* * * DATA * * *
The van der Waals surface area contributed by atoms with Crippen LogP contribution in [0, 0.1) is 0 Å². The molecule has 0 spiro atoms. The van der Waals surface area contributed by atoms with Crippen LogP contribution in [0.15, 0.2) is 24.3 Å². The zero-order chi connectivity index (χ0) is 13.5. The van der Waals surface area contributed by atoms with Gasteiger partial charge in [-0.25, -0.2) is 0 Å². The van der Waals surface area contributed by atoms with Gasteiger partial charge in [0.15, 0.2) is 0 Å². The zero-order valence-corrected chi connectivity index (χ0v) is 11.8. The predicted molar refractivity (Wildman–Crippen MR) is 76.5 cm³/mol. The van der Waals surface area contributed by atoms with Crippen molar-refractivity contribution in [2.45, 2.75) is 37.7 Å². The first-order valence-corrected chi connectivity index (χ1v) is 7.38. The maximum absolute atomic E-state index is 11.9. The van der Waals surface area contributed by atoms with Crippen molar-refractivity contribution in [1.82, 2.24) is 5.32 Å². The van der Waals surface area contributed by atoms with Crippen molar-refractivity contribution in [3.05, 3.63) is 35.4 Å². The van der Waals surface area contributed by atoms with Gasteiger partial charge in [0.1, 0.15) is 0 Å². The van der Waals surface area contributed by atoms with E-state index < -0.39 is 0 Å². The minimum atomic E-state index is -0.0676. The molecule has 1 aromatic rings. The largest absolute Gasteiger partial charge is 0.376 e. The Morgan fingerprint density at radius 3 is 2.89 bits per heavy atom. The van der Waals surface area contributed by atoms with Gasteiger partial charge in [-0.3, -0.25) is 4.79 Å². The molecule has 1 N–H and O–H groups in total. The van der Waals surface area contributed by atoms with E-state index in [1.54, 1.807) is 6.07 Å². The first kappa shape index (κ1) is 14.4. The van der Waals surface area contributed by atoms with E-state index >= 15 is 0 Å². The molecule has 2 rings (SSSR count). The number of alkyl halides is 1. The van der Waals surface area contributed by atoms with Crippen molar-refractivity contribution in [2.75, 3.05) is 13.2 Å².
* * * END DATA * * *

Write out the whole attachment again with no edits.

The van der Waals surface area contributed by atoms with Crippen LogP contribution in [0, 0.1) is 0 Å². The molecule has 0 spiro atoms. The van der Waals surface area contributed by atoms with Crippen LogP contribution in [0.15, 0.2) is 24.3 Å². The zero-order chi connectivity index (χ0) is 13.5. The van der Waals surface area contributed by atoms with Gasteiger partial charge in [-0.25, -0.2) is 0 Å². The van der Waals surface area contributed by atoms with Gasteiger partial charge in [0.15, 0.2) is 0 Å². The zero-order valence-corrected chi connectivity index (χ0v) is 11.8. The predicted molar refractivity (Wildman–Crippen MR) is 76.5 cm³/mol. The van der Waals surface area contributed by atoms with Crippen molar-refractivity contribution in [2.45, 2.75) is 37.7 Å². The first-order valence-corrected chi connectivity index (χ1v) is 7.38. The maximum absolute atomic E-state index is 11.9. The van der Waals surface area contributed by atoms with Crippen molar-refractivity contribution in [1.82, 2.24) is 5.32 Å². The van der Waals surface area contributed by atoms with Crippen molar-refractivity contribution in [3.05, 3.63) is 35.4 Å². The van der Waals surface area contributed by atoms with Gasteiger partial charge in [0.1, 0.15) is 0 Å². The van der Waals surface area contributed by atoms with E-state index < -0.39 is 0 Å². The minimum atomic E-state index is -0.0676. The molecule has 1 aromatic rings. The largest absolute Gasteiger partial charge is 0.376 e. The Morgan fingerprint density at radius 3 is 2.89 bits per heavy atom. The van der Waals surface area contributed by atoms with Gasteiger partial charge in [-0.3, -0.25) is 4.79 Å². The molecule has 1 N–H and O–H groups in total. The van der Waals surface area contributed by atoms with E-state index in [1.54, 1.807) is 6.07 Å². The first kappa shape index (κ1) is 14.4. The van der Waals surface area contributed by atoms with E-state index >= 15 is 0 Å². The molecule has 2 rings (SSSR count). The number of alkyl halides is 1. The van der Waals surface area contributed by atoms with Crippen molar-refractivity contribution in [2.75, 3.05) is 13.2 Å².